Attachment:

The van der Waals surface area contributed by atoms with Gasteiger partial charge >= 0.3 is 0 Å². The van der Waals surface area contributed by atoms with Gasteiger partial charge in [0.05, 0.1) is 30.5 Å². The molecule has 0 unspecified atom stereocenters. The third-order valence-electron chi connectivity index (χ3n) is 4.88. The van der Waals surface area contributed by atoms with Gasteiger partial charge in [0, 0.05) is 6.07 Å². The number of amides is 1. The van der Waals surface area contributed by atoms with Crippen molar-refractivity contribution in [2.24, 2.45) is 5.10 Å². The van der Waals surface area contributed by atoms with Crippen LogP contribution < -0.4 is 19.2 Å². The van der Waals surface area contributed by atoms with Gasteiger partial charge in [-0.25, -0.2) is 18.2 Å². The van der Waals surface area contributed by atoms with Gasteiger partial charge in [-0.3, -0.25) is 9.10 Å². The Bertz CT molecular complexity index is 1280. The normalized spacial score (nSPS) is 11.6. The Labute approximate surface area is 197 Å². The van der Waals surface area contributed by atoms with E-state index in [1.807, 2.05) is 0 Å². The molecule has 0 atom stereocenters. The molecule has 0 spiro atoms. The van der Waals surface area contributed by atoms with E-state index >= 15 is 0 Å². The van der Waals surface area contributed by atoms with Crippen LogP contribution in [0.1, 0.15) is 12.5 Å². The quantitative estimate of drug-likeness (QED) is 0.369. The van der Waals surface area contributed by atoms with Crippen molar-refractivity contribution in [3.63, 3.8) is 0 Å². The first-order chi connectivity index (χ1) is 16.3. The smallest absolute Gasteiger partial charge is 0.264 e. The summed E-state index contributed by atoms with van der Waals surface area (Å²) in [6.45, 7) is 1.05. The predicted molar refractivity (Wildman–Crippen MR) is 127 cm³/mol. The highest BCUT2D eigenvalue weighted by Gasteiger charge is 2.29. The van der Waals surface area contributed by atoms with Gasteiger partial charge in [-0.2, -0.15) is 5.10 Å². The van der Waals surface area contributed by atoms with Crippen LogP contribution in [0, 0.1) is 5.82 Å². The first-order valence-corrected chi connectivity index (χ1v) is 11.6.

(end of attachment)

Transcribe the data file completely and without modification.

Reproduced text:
The van der Waals surface area contributed by atoms with Gasteiger partial charge >= 0.3 is 0 Å². The van der Waals surface area contributed by atoms with Gasteiger partial charge in [0.05, 0.1) is 30.5 Å². The molecule has 0 unspecified atom stereocenters. The third-order valence-electron chi connectivity index (χ3n) is 4.88. The van der Waals surface area contributed by atoms with Gasteiger partial charge in [0, 0.05) is 6.07 Å². The number of amides is 1. The van der Waals surface area contributed by atoms with Crippen molar-refractivity contribution in [2.24, 2.45) is 5.10 Å². The van der Waals surface area contributed by atoms with Crippen LogP contribution < -0.4 is 19.2 Å². The van der Waals surface area contributed by atoms with Gasteiger partial charge in [-0.25, -0.2) is 18.2 Å². The van der Waals surface area contributed by atoms with Gasteiger partial charge in [-0.3, -0.25) is 9.10 Å². The Bertz CT molecular complexity index is 1280. The normalized spacial score (nSPS) is 11.6. The Labute approximate surface area is 197 Å². The van der Waals surface area contributed by atoms with E-state index in [1.807, 2.05) is 0 Å². The molecule has 0 atom stereocenters. The molecule has 0 spiro atoms. The van der Waals surface area contributed by atoms with E-state index >= 15 is 0 Å². The van der Waals surface area contributed by atoms with Crippen LogP contribution in [0.1, 0.15) is 12.5 Å². The quantitative estimate of drug-likeness (QED) is 0.369. The van der Waals surface area contributed by atoms with Crippen molar-refractivity contribution in [3.63, 3.8) is 0 Å². The first-order chi connectivity index (χ1) is 16.3. The smallest absolute Gasteiger partial charge is 0.264 e. The summed E-state index contributed by atoms with van der Waals surface area (Å²) in [6.45, 7) is 1.05. The predicted molar refractivity (Wildman–Crippen MR) is 127 cm³/mol. The highest BCUT2D eigenvalue weighted by Gasteiger charge is 2.29. The van der Waals surface area contributed by atoms with Gasteiger partial charge in [-0.2, -0.15) is 5.10 Å². The van der Waals surface area contributed by atoms with Crippen LogP contribution in [0, 0.1) is 5.82 Å². The first-order valence-corrected chi connectivity index (χ1v) is 11.6.